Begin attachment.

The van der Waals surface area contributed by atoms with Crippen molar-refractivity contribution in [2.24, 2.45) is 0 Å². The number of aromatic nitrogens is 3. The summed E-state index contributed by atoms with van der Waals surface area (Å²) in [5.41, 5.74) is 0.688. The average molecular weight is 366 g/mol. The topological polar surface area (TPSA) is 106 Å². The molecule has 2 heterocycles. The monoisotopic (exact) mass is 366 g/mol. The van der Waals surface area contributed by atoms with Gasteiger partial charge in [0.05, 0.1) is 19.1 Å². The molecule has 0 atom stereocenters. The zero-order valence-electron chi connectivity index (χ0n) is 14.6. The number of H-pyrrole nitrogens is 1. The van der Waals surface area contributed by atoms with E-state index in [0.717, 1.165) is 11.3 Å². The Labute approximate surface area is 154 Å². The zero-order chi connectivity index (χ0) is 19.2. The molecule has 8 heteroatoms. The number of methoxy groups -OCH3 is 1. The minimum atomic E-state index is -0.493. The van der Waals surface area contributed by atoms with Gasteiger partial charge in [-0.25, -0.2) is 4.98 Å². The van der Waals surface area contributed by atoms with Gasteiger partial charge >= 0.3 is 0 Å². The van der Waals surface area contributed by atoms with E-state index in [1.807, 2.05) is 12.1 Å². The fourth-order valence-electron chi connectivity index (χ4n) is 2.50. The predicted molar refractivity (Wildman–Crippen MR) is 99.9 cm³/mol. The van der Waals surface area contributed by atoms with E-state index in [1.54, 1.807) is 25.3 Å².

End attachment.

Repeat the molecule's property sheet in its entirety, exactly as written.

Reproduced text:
The van der Waals surface area contributed by atoms with Crippen molar-refractivity contribution in [2.24, 2.45) is 0 Å². The number of aromatic nitrogens is 3. The summed E-state index contributed by atoms with van der Waals surface area (Å²) in [5.41, 5.74) is 0.688. The average molecular weight is 366 g/mol. The topological polar surface area (TPSA) is 106 Å². The molecule has 2 heterocycles. The monoisotopic (exact) mass is 366 g/mol. The van der Waals surface area contributed by atoms with Gasteiger partial charge in [0.05, 0.1) is 19.1 Å². The molecule has 0 atom stereocenters. The zero-order valence-electron chi connectivity index (χ0n) is 14.6. The number of H-pyrrole nitrogens is 1. The van der Waals surface area contributed by atoms with E-state index in [0.717, 1.165) is 11.3 Å². The Labute approximate surface area is 154 Å². The zero-order chi connectivity index (χ0) is 19.2. The molecule has 8 heteroatoms. The number of methoxy groups -OCH3 is 1. The minimum atomic E-state index is -0.493. The van der Waals surface area contributed by atoms with Gasteiger partial charge in [-0.25, -0.2) is 4.98 Å². The van der Waals surface area contributed by atoms with Gasteiger partial charge >= 0.3 is 0 Å². The van der Waals surface area contributed by atoms with E-state index in [1.807, 2.05) is 12.1 Å². The fourth-order valence-electron chi connectivity index (χ4n) is 2.50. The predicted molar refractivity (Wildman–Crippen MR) is 99.9 cm³/mol. The van der Waals surface area contributed by atoms with E-state index in [1.54, 1.807) is 25.3 Å².